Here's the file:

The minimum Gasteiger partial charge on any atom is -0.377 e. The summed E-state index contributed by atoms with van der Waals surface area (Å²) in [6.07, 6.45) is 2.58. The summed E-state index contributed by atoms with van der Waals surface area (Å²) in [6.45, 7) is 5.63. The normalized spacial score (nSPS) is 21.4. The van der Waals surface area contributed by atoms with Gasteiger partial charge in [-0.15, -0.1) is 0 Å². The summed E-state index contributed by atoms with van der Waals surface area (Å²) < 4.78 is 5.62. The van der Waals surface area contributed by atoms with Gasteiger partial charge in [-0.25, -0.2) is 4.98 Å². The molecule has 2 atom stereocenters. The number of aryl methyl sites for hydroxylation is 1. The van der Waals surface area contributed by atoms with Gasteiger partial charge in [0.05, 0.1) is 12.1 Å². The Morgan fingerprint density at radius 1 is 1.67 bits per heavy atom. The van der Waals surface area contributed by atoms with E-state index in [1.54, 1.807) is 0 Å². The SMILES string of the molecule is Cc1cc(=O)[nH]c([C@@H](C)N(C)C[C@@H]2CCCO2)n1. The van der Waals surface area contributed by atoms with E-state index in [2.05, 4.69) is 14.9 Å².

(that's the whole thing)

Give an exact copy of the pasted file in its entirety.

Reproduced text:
The minimum Gasteiger partial charge on any atom is -0.377 e. The summed E-state index contributed by atoms with van der Waals surface area (Å²) in [6.07, 6.45) is 2.58. The summed E-state index contributed by atoms with van der Waals surface area (Å²) in [6.45, 7) is 5.63. The normalized spacial score (nSPS) is 21.4. The van der Waals surface area contributed by atoms with Gasteiger partial charge in [-0.15, -0.1) is 0 Å². The summed E-state index contributed by atoms with van der Waals surface area (Å²) < 4.78 is 5.62. The van der Waals surface area contributed by atoms with Gasteiger partial charge in [-0.25, -0.2) is 4.98 Å². The molecule has 2 atom stereocenters. The number of aryl methyl sites for hydroxylation is 1. The van der Waals surface area contributed by atoms with Gasteiger partial charge in [0.05, 0.1) is 12.1 Å². The Morgan fingerprint density at radius 1 is 1.67 bits per heavy atom. The van der Waals surface area contributed by atoms with E-state index in [1.54, 1.807) is 0 Å². The SMILES string of the molecule is Cc1cc(=O)[nH]c([C@@H](C)N(C)C[C@@H]2CCCO2)n1. The van der Waals surface area contributed by atoms with E-state index in [2.05, 4.69) is 14.9 Å².